Imputing Phenotypes for Genome-wide Association Studies

Am J Hum Genet. 2016 Jul 7;99(1):89-103. doi: 10.1016/j.ajhg.2016.04.013. Epub 2016 Jun 9.

Abstract

Genome-wide association studies (GWASs) have been successful in detecting variants correlated with phenotypes of clinical interest. However, the power to detect these variants depends on the number of individuals whose phenotypes are collected, and for phenotypes that are difficult to collect, the sample size might be insufficient to achieve the desired statistical power. The phenotype of interest is often difficult to collect, whereas surrogate phenotypes or related phenotypes are easier to collect and have already been collected in very large samples. This paper demonstrates how we take advantage of these additional related phenotypes to impute the phenotype of interest or target phenotype and then perform association analysis. Our approach leverages the correlation structure between phenotypes to perform the imputation. The correlation structure can be estimated from a smaller complete dataset for which both the target and related phenotypes have been collected. Under some assumptions, the statistical power can be computed analytically given the correlation structure of the phenotypes used in imputation. In addition, our method can impute the summary statistic of the target phenotype as a weighted linear combination of the summary statistics of related phenotypes. Thus, our method is applicable to datasets for which we have access only to summary statistics and not to the raw genotypes. We illustrate our approach by analyzing associated loci to triglycerides (TGs), body mass index (BMI), and systolic blood pressure (SBP) in the Northern Finland Birth Cohort dataset.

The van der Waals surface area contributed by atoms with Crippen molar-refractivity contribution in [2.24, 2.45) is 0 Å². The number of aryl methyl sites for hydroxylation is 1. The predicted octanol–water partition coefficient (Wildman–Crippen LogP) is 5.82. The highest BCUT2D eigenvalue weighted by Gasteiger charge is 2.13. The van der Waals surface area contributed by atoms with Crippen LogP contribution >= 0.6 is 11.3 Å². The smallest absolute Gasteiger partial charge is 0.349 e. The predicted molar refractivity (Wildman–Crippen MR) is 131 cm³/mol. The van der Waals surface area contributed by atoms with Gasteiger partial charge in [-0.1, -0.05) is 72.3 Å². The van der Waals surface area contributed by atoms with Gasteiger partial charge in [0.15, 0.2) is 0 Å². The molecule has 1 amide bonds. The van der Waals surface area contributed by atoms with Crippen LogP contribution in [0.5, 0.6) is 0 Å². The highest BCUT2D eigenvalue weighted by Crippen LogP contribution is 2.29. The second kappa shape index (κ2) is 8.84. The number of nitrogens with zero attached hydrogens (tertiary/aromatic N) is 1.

Publication types

  • Meta-Analysis

MeSH terms

  • Animals
  • Blood Pressure / genetics
  • Body Mass Index
  • Cohort Studies
  • Datasets as Topic
  • Finland
  • Genome-Wide Association Study / methods*
  • Genotype
  • Humans
  • Mice
  • Models, Genetic
  • Multifactorial Inheritance
  • Phenotype*
  • Reproducibility of Results
  • Research Design
  • Sample Size
  • Triglycerides / blood

Substances

  • Triglycerides